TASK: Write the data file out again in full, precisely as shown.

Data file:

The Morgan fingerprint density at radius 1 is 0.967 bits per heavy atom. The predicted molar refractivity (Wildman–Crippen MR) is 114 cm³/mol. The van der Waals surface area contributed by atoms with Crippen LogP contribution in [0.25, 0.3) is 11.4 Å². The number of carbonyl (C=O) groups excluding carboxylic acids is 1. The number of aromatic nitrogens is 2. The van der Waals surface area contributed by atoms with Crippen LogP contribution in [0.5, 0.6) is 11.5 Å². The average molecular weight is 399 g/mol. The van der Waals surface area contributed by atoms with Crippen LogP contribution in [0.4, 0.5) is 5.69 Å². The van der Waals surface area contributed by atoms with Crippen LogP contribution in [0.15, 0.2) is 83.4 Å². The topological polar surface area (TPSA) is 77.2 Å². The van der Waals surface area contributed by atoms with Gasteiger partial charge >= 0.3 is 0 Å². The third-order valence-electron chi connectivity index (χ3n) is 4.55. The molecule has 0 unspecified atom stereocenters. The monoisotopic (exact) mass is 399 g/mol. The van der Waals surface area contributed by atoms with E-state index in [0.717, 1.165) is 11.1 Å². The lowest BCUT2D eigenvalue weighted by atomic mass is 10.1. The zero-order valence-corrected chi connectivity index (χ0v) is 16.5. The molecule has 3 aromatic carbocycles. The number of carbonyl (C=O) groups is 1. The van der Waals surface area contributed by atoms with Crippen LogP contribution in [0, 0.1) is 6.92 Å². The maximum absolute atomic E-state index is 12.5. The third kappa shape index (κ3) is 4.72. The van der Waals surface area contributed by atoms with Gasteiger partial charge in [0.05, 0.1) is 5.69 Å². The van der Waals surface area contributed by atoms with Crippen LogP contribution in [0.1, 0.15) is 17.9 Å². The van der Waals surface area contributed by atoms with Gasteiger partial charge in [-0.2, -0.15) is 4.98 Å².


The Morgan fingerprint density at radius 1 is 0.967 bits per heavy atom. The predicted molar refractivity (Wildman–Crippen MR) is 114 cm³/mol. The van der Waals surface area contributed by atoms with Crippen LogP contribution in [0.25, 0.3) is 11.4 Å². The number of carbonyl (C=O) groups excluding carboxylic acids is 1. The number of aromatic nitrogens is 2. The van der Waals surface area contributed by atoms with Crippen LogP contribution in [0.5, 0.6) is 11.5 Å². The average molecular weight is 399 g/mol. The van der Waals surface area contributed by atoms with Crippen LogP contribution in [0.4, 0.5) is 5.69 Å². The van der Waals surface area contributed by atoms with Crippen LogP contribution in [0.15, 0.2) is 83.4 Å². The topological polar surface area (TPSA) is 77.2 Å². The van der Waals surface area contributed by atoms with Gasteiger partial charge >= 0.3 is 0 Å². The third-order valence-electron chi connectivity index (χ3n) is 4.55. The molecule has 0 unspecified atom stereocenters. The monoisotopic (exact) mass is 399 g/mol. The van der Waals surface area contributed by atoms with E-state index in [0.717, 1.165) is 11.1 Å². The lowest BCUT2D eigenvalue weighted by atomic mass is 10.1. The zero-order valence-corrected chi connectivity index (χ0v) is 16.5. The molecule has 3 aromatic carbocycles. The number of carbonyl (C=O) groups is 1. The van der Waals surface area contributed by atoms with Crippen LogP contribution in [0, 0.1) is 6.92 Å². The maximum absolute atomic E-state index is 12.5. The third kappa shape index (κ3) is 4.72. The van der Waals surface area contributed by atoms with Gasteiger partial charge in [0.05, 0.1) is 5.69 Å². The van der Waals surface area contributed by atoms with Crippen LogP contribution in [0.1, 0.15) is 17.9 Å². The van der Waals surface area contributed by atoms with Gasteiger partial charge in [-0.2, -0.15) is 4.98 Å².